Reverse Factoring’s Late Payments Controversy

The conversation surrounding late supplier payments is proliferating as new controversies emerge about the impact of reverse financing on supplier payment practices, and as some high-profile businesses face their own late payments criticisms.

This week’s B2B Data Digest breaks down the biggest news stories on the topic and examines key data points behind the world’s ongoing saga to combat late B2B payments.

U.K. Intros New Late Payments Bill

The U.K. continued its legal fight against late supplier payments last month with the introduction of a new bill by Labor peer Lord Jonathan Mendelsohn.

The proposed legislation would establish a 30-day limit to pay all invoices while also combatting predatory B2B payment practices, empowering the U.K. small business commissioner to issue fines against offenders.

The proposal coincided with the release of new data by Pay.UK, which found 26 percent of small to medium-sized businesses (SMBs) say they stress about late payments, with $30 billion in late payments owed to SMBs in 2019 — a massive jump from the $17 billion owed in 2018, researchers noted.

Aussie Giants’ Reverse Factoring Controversy

Two of Australia’s largest conglomerates have faced significant backlash in recent weeks due to their use of reverse factoring, also known as supply chain finance, a tool that has opened up a broader conversation about the impact of such financing solutions on lengthening supplier payment terms.

Telecommunications firm Telstra and mining company Rio Tinto have caught the attention of Australia small business ombudsman Kate Carnell since reports in The Australian uncovered the companies’ use of supply chain financing at a time when the Australian government continues to place pressure on large conglomerates to accelerate payment terms to small suppliers.

Following growing scrutiny, both companies have recently announced they will no longer deploy their supply chain financing programs. But according to Carnell, that’s not enough.

“Why can’t Rio and Telstra pay all [small to medium-sized businesses (SMBs)] in 30 days?” she asked, highlighting the current practice of defining businesses with less than $10 million in annual turnover a “small business,” not a “micro business.”

It’s that inconsistent definition of a small businesses that enables large corporates to use the Business Council of Australia’s older definition of a small business as one with 20 or fewer staff members — not the $10 million threshold — to dictate which small businesses receive faster payment.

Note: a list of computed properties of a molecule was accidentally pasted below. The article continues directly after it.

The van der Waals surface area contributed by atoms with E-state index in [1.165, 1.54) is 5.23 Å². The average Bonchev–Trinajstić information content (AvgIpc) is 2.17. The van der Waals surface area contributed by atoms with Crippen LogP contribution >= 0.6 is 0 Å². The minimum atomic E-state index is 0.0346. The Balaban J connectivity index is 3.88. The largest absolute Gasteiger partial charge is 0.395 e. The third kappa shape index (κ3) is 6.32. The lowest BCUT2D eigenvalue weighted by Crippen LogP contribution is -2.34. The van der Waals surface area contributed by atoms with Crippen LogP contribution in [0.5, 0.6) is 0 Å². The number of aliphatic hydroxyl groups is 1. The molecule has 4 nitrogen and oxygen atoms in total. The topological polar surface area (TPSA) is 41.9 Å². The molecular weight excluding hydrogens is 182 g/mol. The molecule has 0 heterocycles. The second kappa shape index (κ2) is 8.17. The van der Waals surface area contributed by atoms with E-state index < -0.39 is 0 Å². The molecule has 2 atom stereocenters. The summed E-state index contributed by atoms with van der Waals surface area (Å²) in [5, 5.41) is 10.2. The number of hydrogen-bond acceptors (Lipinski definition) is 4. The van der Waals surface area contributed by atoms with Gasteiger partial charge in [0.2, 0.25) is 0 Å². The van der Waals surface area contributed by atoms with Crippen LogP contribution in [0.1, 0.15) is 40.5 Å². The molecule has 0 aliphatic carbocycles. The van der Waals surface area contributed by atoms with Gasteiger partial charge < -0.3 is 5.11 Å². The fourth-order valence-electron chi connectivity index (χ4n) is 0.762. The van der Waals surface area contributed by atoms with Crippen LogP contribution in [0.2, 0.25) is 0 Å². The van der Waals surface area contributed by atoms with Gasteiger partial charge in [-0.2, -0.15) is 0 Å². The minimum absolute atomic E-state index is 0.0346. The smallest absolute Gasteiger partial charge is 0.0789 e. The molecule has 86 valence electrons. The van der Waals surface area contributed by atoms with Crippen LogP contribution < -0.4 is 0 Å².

“The definition of a small business seems to be a bit of a furphy, and we continue to get reports of significantly longer payment times from big business,” Carnell told the publication.

Separate reports in The Sydney Morning Herald noted SMB accounting software companies Xero and MYOB would be watching this controversy closely as they develop their own invoice financing products.

Cannabis Hit With Vendor Payment Criticism

The legal cannabis market has also caught the attention of late-payment critics in recent weeks as reports surfaced that industry retail giant MedMen is falling behind on its supplier payment practices.

Reports in MarketWatch said MedMen is hoping to appease suppliers with outstanding invoices by paying them in company stock, citing internal company emails seen by the publication. MedMen Chief Financial Officer Zeeshan Hyder has confirmed the practice, noting it is part of the company’s “restructuring,” and the company is “modifying payment terms” with some of its vendors.

As the publication highlighted, late supplier payments in the marijuana market could reflect bigger problems for the industry in both the U.S. and Canada. Citing Viridian Capital Advisors data, there has been a 20.3 percent year-over-year decline in capital raises for legal cannabis companies between 2018 and 2019.

Despite MedMen’s $44 million in revenues in its first fiscal quarter, and despite its nickname as the “Apple Store of pot,” the company’s supplier payment challenges signal a struggle to cut costs and conserve cash, analysts said.

But it’s not the only cannabis company struggling with this issue.

Separate reports from a press release said Canada-based cannabis producer Hexo Corp. is facing a lawsuit from MediPharm Labs Corp., alleging that Hexo has failed to pay for MediPharm Labs’ supply of about $9.8 million worth of cannabis oil.